I tried not to linger at Lily Bakes for Betty Britton’s homemade jams and curds although I noticed from the tasting bowls that many people had. The jams, curds and chutneys looked so appetizing…

Feline Friends’ secondhand bookstalls are popular and many people were browsing and stocking up. The nonprofit organization was first founded in September 1991 by Lesley King in Abu Dhabi and then Jacquie Green in Dubai. As a member of the World Society for the Protection of Animals (WSPA), it follows their advice and doctrine. Their goal is to bring relief and care to the feral and stray, domestic and abandoned feline population of the UAE.

All the tables are tempting, among them Sabina’s homemade pickles. What’s good is that she has a sample of each for tasting with different breads.

Sabrina's pickles
Hik Sweets cakes and cupcakes
The Hik cupcakes stand was next. Hik Sweets is run by a Saudi couple from home when they are not at fairs. Hiba said they take orders and deliver. From the selection at ARTE, they are well prepared for Valentine’s Day and Hik’s cupcakes and cakes looked yummy and original.

Carine Cale at the Giuliana table
Amani Baassiri
Carine Calé has named her handmade crafts Giuliana after her young daughter, who was playing at the back of the table. She has great gift items. Amani Baassiri’s (056-60 53160) handcrafts are very interesting for presents or the home and the glassware at Racha Arouni’s table too. Racha’s goods can be found at Madame Sobhiya in Mirdif (050-9555657).

Paintings by Dawn Kyra
Salwaty Gallery's Salwa Al Mulla
Iranian artist Mariam
Because I was looking for a gift for a newborn, I stopped at Dawn Kyra Art. Dawn, an artist and ceramicist had a good selection of her work to view. Picking up some beautiful scents, I got to Salwaty Gallery. Salwa Al Mulla, also participating in ARTE, sells by appointment from home. She has oil perfumes, bakhoor, oud, fabric perfumers, sweet cream perfume, beauty masks and Al Hawra hair oils.

Linzi Kan's flag cushions
Crystal angels by Laila Lambert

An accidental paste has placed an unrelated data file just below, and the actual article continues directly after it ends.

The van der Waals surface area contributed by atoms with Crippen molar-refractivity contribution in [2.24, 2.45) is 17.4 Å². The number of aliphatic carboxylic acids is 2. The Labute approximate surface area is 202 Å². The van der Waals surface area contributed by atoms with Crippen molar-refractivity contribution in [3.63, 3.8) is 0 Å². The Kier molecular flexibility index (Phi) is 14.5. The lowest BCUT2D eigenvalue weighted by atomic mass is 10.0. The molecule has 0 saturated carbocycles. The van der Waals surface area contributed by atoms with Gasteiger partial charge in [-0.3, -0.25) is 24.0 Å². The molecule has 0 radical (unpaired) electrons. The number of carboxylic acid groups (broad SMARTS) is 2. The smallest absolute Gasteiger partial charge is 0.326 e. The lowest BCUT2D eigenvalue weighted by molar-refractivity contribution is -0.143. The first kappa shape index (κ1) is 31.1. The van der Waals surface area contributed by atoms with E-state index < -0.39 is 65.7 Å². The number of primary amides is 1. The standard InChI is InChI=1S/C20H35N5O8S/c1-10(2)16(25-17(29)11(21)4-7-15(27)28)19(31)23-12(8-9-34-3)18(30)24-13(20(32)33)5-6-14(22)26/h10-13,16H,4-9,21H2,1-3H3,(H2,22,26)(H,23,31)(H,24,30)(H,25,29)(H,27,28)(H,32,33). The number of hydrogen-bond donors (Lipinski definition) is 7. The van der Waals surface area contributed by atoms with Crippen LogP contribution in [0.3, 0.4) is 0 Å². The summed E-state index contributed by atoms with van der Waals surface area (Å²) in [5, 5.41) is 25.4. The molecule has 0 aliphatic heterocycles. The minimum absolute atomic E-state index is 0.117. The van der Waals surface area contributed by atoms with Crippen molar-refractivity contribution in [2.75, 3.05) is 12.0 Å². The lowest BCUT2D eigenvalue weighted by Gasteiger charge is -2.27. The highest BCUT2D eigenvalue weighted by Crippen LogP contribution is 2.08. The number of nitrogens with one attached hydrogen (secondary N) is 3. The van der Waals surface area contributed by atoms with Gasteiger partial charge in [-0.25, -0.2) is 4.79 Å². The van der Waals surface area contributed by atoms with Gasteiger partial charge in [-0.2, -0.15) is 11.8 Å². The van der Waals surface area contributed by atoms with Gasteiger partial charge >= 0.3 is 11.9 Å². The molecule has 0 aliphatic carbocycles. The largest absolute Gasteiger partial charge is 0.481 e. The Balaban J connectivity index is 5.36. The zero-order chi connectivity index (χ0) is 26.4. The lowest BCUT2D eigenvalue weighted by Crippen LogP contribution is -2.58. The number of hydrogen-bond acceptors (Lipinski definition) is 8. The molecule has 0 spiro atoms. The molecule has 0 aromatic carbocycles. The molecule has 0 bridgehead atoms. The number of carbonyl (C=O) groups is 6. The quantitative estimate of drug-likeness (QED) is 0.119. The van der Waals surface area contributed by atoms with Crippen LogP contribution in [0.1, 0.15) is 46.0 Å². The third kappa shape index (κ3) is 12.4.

I had to stop at Linzi Kan’s table to admire her cushions. She does framed flags and cushions to order. Linzi said she could do any flag, “within reason,” but getting the 50 stars on the US flag was a bit of a problem.

Mariam, an Iranian artist, was there painting away and gives classes at home (055-6339347) and my last call was at Sparklefairy -- all things fairy, angel and crystals.

I couldn’t resist the crystal angel pendants at Sparklefairy. Laila Lambert, the artisan behind the jewelry, is a crystal therapist, Reiki master, life coach and Schuessler tissue salts practitioner. Her handmade crafts include crystal, gemstones, fossils and rare items. A percentage of the proceeds from angel sales go to the Cruse Bereavement Charity.

Laila says everything is made of energy and “crystals have a pure energy because of their regulatory lattice structure.” Usually, she advises, the crystal for you is the first one you pick up or the one you are drawn to. Wearing crystal jewelry is an easy way to benefit from their healing properties. “Also carrying tumble stones around in a small pouch or sleeping with it under your pillow.”

There is so much to take in at ARTE and the atmosphere is friendly and relaxed. It’s an excellent outing for all the family and many children seemed to be enjoying it. After having another piece of fudge from the Toffee Princess’ display (thanks Suzanne!) and saying bye to Debbie, it was time to leave ARTE, although I could have spent a couple more hours there.

And when I got home, I realized I had forgotten to get the gift I was there for in the first place!

(Pictures of my ARTE tour here)